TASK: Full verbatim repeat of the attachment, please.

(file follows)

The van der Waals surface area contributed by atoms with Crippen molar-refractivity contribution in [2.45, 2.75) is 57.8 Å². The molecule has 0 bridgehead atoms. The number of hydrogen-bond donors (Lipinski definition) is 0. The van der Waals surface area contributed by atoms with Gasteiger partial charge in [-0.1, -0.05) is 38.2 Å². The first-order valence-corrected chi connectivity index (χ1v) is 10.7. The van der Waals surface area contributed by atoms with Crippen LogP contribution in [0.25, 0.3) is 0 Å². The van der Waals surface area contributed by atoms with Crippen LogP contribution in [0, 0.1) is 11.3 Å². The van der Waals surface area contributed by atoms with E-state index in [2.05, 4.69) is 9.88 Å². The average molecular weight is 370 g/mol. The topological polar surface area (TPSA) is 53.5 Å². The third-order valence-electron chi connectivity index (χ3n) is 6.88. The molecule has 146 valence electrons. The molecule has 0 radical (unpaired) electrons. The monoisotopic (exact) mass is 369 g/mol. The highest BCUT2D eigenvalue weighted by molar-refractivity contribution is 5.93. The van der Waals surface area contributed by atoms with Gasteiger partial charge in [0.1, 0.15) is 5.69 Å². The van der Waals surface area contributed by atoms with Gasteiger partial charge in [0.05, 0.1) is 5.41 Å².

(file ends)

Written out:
The van der Waals surface area contributed by atoms with Crippen molar-refractivity contribution in [2.45, 2.75) is 57.8 Å². The molecule has 0 bridgehead atoms. The number of hydrogen-bond donors (Lipinski definition) is 0. The van der Waals surface area contributed by atoms with Gasteiger partial charge in [-0.1, -0.05) is 38.2 Å². The first-order valence-corrected chi connectivity index (χ1v) is 10.7. The van der Waals surface area contributed by atoms with Crippen LogP contribution in [0.25, 0.3) is 0 Å². The van der Waals surface area contributed by atoms with Crippen LogP contribution in [0, 0.1) is 11.3 Å². The van der Waals surface area contributed by atoms with E-state index in [2.05, 4.69) is 9.88 Å². The average molecular weight is 370 g/mol. The topological polar surface area (TPSA) is 53.5 Å². The third-order valence-electron chi connectivity index (χ3n) is 6.88. The molecule has 146 valence electrons. The molecule has 0 radical (unpaired) electrons. The monoisotopic (exact) mass is 369 g/mol. The highest BCUT2D eigenvalue weighted by molar-refractivity contribution is 5.93. The van der Waals surface area contributed by atoms with Gasteiger partial charge in [0.1, 0.15) is 5.69 Å². The van der Waals surface area contributed by atoms with Gasteiger partial charge in [0.05, 0.1) is 5.41 Å².